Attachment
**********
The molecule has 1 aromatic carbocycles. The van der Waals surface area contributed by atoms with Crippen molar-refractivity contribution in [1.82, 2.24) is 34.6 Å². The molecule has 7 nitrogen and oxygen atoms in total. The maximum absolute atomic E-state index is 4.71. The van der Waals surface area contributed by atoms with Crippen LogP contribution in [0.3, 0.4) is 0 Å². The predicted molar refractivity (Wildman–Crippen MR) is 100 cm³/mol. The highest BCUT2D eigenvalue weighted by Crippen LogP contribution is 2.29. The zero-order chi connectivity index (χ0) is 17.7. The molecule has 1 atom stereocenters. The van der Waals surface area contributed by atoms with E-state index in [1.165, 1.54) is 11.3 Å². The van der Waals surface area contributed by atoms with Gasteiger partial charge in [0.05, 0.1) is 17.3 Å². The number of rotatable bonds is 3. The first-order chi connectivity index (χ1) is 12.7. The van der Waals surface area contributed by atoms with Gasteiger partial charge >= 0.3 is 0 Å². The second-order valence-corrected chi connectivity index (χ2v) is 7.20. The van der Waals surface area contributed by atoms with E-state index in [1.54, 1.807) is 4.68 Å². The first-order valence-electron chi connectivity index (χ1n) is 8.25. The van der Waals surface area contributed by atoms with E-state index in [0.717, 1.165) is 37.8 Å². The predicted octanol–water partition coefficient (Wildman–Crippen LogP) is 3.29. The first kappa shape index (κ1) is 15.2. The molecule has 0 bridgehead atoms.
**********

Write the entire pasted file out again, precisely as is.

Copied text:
The molecule has 1 aromatic carbocycles. The van der Waals surface area contributed by atoms with Crippen molar-refractivity contribution in [1.82, 2.24) is 34.6 Å². The molecule has 7 nitrogen and oxygen atoms in total. The maximum absolute atomic E-state index is 4.71. The van der Waals surface area contributed by atoms with Crippen LogP contribution in [0.3, 0.4) is 0 Å². The predicted molar refractivity (Wildman–Crippen MR) is 100 cm³/mol. The highest BCUT2D eigenvalue weighted by Crippen LogP contribution is 2.29. The zero-order chi connectivity index (χ0) is 17.7. The molecule has 1 atom stereocenters. The van der Waals surface area contributed by atoms with E-state index in [1.165, 1.54) is 11.3 Å². The van der Waals surface area contributed by atoms with Gasteiger partial charge in [0.05, 0.1) is 17.3 Å². The number of rotatable bonds is 3. The first-order chi connectivity index (χ1) is 12.7. The van der Waals surface area contributed by atoms with Gasteiger partial charge >= 0.3 is 0 Å². The second-order valence-corrected chi connectivity index (χ2v) is 7.20. The van der Waals surface area contributed by atoms with E-state index in [1.54, 1.807) is 4.68 Å². The first-order valence-electron chi connectivity index (χ1n) is 8.25. The van der Waals surface area contributed by atoms with E-state index in [0.717, 1.165) is 37.8 Å². The predicted octanol–water partition coefficient (Wildman–Crippen LogP) is 3.29. The first kappa shape index (κ1) is 15.2. The molecule has 0 bridgehead atoms.